If we can instill the habit of giving thanks, we prepare our children for a life of pleasant contentment. 

Ever since my daughter was very small, we have made it a practice to express gratitude. In that kind of “Do as I say, not as I do” way, it’s easier for me to notice how she says things and to offer a course-correct toward a more positive view.

To my delight, out of the blue, she will sometimes spontaneously list all the things she loves about our house, our neighborhood, our view, the store that offers the stuff we need, the birds flying by, and on and on. It just bursts out of her! In those moments, I get to switch channels from brooding over my to-do list to instead witnessing her enthusiasm. It makes me give thanks that I must be doing something right after all.

A good way to create a readiness to be grateful is to establish the habit of giving thanks. Giving thanks together, in whatever way suits your family, makes everyone slow down and take a mindful moment.

A fitting place to do this is at mealtimes, because they happen at the same time each day and everyone is sitting down together. Even a sandwich on the hiking trail can serve as another opportunity to pause and recognize the gift of nourishment. Food comes from somewhere and it ends up on the table because of the effort of people — so that’s something to appreciate.

In our house, we like to make up songs. If they catch on, we keep them. Below is one of our gratitude prayers before we eat. It is a little song we sing at the table to bless and enliven the food we are about to eat. It also gives the less-than-favorite vegetables a little more status, I hope. Imagine it going with a pleasant sort of Irish music tune.

Thank You for My Food
Thank you for my food, thank you for my food,
Made by Mother Earth and warmed by Father Sun.
Thank you to the seed that grew in the soil,
And blessings to the farmers who made food from their toil.
Thank you for my carrots, thank you for my tacos, thank you for my…
Thank you for my food.

Sometimes my child will add a line to thank the cook, which I accept with a gracious bow.

Thankful kids

Effie2 (2)It’s this time of year — Thanksgiving holiday — when we pause and take a moment to reflect on all that we are grateful for.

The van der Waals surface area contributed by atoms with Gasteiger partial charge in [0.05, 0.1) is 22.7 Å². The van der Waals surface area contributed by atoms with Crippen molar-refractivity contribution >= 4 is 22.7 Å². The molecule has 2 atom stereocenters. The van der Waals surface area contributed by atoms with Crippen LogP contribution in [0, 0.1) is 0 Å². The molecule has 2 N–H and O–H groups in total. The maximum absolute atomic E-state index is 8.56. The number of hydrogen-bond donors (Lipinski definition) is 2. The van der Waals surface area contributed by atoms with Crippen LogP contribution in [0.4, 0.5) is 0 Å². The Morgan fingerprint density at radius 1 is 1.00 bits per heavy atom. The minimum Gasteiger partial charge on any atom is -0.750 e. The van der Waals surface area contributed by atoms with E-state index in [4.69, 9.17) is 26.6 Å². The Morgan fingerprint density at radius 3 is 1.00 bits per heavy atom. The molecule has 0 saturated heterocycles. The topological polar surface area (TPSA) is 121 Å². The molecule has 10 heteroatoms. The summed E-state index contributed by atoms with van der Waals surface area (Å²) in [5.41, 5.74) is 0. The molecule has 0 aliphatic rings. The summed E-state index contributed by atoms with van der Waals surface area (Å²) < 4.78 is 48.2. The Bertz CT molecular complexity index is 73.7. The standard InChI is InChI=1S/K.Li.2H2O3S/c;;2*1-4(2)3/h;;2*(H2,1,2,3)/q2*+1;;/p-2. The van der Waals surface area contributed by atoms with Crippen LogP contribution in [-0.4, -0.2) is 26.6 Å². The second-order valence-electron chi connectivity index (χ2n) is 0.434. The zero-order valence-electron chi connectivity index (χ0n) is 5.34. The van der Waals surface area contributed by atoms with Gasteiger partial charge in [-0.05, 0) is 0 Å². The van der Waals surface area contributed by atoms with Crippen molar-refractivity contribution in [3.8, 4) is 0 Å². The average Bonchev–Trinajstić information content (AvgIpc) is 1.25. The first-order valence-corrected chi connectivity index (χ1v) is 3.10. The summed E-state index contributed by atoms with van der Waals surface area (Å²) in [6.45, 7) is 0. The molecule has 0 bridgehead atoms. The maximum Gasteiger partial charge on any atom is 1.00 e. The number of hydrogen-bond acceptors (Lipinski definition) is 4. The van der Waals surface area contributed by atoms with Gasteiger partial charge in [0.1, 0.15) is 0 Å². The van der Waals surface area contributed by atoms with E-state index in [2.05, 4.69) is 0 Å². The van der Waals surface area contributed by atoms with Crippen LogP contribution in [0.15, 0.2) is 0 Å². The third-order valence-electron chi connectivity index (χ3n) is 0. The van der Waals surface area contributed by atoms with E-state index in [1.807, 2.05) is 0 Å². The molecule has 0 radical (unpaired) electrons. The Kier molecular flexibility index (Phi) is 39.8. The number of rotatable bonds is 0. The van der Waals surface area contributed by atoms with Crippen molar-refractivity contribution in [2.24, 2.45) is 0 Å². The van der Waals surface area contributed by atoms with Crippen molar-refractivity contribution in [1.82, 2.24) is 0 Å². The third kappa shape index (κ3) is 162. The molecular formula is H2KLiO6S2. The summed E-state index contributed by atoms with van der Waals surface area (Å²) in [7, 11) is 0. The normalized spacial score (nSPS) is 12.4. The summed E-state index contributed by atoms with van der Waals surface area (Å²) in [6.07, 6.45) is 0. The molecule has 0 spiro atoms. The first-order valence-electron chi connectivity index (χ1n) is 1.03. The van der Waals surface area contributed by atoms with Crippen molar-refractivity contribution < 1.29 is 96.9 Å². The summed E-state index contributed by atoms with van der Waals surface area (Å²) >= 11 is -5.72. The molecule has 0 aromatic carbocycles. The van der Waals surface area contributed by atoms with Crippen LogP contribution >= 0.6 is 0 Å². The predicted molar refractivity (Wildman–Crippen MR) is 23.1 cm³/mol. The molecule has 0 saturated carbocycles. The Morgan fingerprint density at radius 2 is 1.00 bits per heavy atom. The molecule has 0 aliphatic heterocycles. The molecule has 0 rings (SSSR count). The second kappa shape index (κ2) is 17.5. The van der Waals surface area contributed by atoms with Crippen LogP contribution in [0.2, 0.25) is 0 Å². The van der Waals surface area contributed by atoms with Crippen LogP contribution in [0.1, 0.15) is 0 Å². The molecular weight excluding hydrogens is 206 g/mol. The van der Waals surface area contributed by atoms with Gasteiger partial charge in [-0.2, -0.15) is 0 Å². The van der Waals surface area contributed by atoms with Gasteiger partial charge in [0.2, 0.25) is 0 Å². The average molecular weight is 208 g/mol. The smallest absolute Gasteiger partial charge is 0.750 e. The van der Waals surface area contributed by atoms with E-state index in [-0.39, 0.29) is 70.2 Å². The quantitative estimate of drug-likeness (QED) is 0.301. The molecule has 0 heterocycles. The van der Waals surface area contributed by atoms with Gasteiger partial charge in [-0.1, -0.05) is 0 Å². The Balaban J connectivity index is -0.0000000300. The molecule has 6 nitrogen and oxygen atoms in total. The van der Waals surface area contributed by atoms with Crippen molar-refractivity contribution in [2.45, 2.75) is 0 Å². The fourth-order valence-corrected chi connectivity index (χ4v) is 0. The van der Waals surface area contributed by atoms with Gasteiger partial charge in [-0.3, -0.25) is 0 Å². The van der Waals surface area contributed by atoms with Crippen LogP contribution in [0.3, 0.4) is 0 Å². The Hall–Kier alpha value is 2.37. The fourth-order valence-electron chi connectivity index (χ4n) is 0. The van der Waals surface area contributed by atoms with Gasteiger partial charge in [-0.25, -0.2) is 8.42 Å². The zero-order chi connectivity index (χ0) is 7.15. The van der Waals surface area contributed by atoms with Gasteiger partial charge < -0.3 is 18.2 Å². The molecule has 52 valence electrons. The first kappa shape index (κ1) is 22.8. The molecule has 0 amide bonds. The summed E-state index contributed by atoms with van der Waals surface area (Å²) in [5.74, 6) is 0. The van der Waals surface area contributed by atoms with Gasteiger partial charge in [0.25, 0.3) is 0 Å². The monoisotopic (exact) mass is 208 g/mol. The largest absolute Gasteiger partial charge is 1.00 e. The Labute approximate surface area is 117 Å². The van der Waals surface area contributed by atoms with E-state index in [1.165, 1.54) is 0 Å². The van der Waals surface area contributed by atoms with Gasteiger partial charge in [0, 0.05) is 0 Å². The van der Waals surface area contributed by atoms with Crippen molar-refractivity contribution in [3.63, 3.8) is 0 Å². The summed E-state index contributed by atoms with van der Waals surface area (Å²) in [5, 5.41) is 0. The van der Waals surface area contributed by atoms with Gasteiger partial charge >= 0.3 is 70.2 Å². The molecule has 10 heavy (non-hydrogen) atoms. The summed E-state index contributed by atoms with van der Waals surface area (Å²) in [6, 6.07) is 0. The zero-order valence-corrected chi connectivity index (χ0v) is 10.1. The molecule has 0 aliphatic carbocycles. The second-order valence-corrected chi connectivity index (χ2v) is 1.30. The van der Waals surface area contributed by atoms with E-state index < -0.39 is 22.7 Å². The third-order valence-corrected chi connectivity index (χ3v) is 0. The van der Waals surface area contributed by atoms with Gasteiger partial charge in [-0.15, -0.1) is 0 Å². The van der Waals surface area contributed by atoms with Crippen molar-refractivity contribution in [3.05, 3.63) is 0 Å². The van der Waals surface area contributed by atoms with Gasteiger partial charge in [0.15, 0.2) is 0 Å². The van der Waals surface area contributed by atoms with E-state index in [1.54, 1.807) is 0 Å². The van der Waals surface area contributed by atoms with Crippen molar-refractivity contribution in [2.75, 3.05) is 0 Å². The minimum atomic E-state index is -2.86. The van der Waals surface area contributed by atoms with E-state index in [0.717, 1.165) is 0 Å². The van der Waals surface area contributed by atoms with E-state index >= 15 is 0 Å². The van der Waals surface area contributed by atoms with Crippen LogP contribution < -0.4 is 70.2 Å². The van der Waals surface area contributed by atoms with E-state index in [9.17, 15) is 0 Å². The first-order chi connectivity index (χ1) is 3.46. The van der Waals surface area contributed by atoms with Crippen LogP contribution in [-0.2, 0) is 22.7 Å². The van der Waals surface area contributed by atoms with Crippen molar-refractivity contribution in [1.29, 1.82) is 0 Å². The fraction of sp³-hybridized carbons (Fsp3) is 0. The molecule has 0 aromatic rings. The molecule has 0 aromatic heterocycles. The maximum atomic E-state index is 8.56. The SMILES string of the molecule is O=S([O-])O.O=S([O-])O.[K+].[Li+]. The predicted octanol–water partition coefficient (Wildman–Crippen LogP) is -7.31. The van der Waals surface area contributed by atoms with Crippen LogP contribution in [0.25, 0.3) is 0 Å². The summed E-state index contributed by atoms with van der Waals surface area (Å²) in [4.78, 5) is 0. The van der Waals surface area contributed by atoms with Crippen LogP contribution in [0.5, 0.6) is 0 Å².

A few years ago, I adopted Thanksgiving as a daily practice, and to my surprise, it has transformed my life for the better: I’ve become more centered and peaceful which naturally affected the well-being of myself as well as my family.

Having a deep sense of gratitude benefits us in developing the ability to savor the pleasant moments in life and preserve through the painful ones.

I find that as challenging and complex parenting can be, it is equally inspiring and simple — that is, if we are mindful and appreciate every challenge, pain, delight, and triumph on our parenting journey.

Our children serve as our constant reminder that the ordinary is actually the profound. When we ask children what their most treasured memories are, their typical responses are “camping overnight in the backyard with Daddy,” “baking cookies with Grandma,” or “playing in mountains of snow with friends” — small moments that we adults may not think they attribute much significance to.

I am grateful for being around children on a daily basis — observing their actions and interactions. Getting a glimpse into their delightful world keeps me grounded, reminding me that connection, mindfulness and simplicity are the essentials that fill our heart and soul.

In celebration of Thanksgiving, we bring you reflections from kids around the United States as to what they are most grateful for:

Emma, 7: “I am most grateful for my family and health. I am grateful that we are all together. I am grateful to God for everything.”

Sophia, 5: “I am grateful for my parents, sister, brother, and grandparents. I am also grateful for breastmilk when I was small since it made me grow strong.”

Valerie, 2.5: “Food. Yogurt, peanut butter in a bowl, apples, and peanut butter sandwich.”

Abby, 4: “Strawberries, because I love strawberries.  It’s my wordcloud6favorite fruit.”

Josh, 9: “Family, food, and water. Family because it’s family, and food and water because we need food and water to survive.”

Nicholas, 12: “Having a good mom.”

Tatiana, 11: “I am thankful for my family. I am thankful for the house that I live in, for the food that I eat, that I have education, that I’m healthy, and that I am alive.”

Gianna, 8: “I’m thankful that my mom makes dinner for both sides of our family.”

Adriana, 4: “I’m thankful for pancakes, because I don’t like turkey.”

Rachel, 10: “I’m thankful for God, for veterans, for my family, and for my pets.”

Emily, 9: “I am grateful for my life and everything that God created, and for heaven, and I’m grateful for my family, my house, my clothes, my food, everything.”

Nathan, 5: “I am thankful for birdies and that we love animals, and I’m grateful for my family and pets.”

Camille, 18: “I’m thankful for the people who love me and the opportunities I have been given.”

Nicole, 10: “I am thankful for Tapping (EFT) and the breathing technique Mommy taught me to discharge stress.”

Luke, 14: “I’m thankful for being able to choose my career. I’m thankful for Internet. I’m thankful for love, and I’m thankful for family.”

Zaiah, 10: “Friends and family. The chance to live every day and have food and water.”

Julienne, 14: “I am grateful for music.”

Kaiya, 11: “I am grateful that not all animals are endangered.”